But it backfired spectacularly when the attention they wanted to draw went the other way. A photo, taken by a passer-by, found its way on some pseudo-citizen journalist website. Before anyone can say “bear”, the men in uniform got involved. It wouldn’t be long before the creative agency found itself under investigation.

Was this gimmick effective? From the coverage it received, it certainly got more attention than it deserved. But it caused some unease amongst the citizenry (although it would be stretching the imagination a bit to find this furry animal in any part of the tropics).

Perhaps this reflects how difficult it is for marketers and advertisers to draw people’s attention to something. You need to dress public service announcements up in jingles. You need people in costumes to draw people’s attention to some gimmick. (Funny enough, can anyone remember what this gimmick is for?)

But in the name of creativity, are they doing the right thing with enough class (and considerations) not to jar or scare the s*** out of us?

Her wedding: A mishmash of thoughts

There were times when I shuddered to think what it would be like to sit at the “VIP” table during a wedding dinner. I thought it to be uncomfortable sitting with the in-laws who were, technically speaking, not my close relations, and having to address them the same way as the married couple instead of the usual “aunty” or “uncle”.

The ex-sarong kebaya girl now has a new surname. The last I heard, they had landed in the land of the siestas and tapas somewhere in Southern Europe. It would be November before they return with sunburn on their faces and start getting used to their new marital status.

Back to that important day of theirs, the maternal parental unit was embarrassed when she had to follow the custom of hanging a pair of trousers above the door to our home. Just because the elder brother of the bride was far from being a married man. For me, I wasn’t fazed that much simply because it was a fact (a real damning one) that I was still a bumbling (read: not swinging) single.

Perhaps for the last time, we shared the room we grew up in. Except for a two-year break when I studied overseas, I watched her transformation – firstly, as an infant and a rather unwelcome addition that had usurped my position as the only child in the family; and then, a fine woman (enough to pass the test to become a sarong kebaya girl). That included those awkward teenaged years of ours (she is five years’ younger than I am), those fights and arguments as kids, and the times when I had to carry her luggage downstairs during her stint as the sarong kebaya girl. Despite the cramped room (filled mostly by her humongous collection of bags and clothes) we shared, we managed to find some space for ourselves.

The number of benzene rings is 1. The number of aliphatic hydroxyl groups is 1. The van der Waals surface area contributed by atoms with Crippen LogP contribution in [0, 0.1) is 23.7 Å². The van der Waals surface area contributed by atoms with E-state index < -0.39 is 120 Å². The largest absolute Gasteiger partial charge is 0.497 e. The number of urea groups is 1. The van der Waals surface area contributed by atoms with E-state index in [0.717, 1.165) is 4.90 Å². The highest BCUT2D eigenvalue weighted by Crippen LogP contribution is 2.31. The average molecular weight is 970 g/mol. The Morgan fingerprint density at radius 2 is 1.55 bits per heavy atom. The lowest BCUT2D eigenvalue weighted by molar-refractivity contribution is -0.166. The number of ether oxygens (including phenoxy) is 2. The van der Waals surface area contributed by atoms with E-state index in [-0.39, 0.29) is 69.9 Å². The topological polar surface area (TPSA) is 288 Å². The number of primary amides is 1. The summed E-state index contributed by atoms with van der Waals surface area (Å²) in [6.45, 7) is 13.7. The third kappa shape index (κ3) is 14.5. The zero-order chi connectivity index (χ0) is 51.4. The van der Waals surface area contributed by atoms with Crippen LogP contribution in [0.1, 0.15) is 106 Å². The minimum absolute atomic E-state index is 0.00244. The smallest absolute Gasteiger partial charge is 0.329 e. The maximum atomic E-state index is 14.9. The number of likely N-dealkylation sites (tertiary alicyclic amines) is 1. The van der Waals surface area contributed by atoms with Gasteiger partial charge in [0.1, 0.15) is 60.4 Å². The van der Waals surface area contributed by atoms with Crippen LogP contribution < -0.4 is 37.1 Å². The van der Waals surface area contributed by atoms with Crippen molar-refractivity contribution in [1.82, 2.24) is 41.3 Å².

And it didn’t quite occur to me until recently that the sole sibling that I have is a strong-willed and immensely independent woman. So, I didn’t play that big a role in her life (as I would have liked) as an older sibling. I would have liked to have a closer relationship with her. For over 30 years, we developed a healthy distance in respecting each other’s “turf” and “living space” – physically, mentally and emotionally.

No wedding dinner would be complete without the obligatory slideshow of the couple – starting from their near-nude photos when they were infants or toddlers. The few that she chose for the slideshow (and having seen it for the first time in years) were enough for me to reminisce the days when we were much closer as siblings. The things we did as kids, the times when she needed to hold my hand at night after we watched a horror show on the telly, and I, as the older brother, guiding her as we crossed the road to get to school.

Those photos were memories. Good ones, I must add. For almost every photo up to the time when she left her job as a sarong kebaya girl, I could remember when and where they were taken, e.g., the T-shirts she wore as a teenager and the time when she went fishing every weekend.

So, there was a surge of emotions when the slideshow came to the part when her husband appeared and featured photos of the things they did together. Collectively, they represented a rite of passage that she would be taking.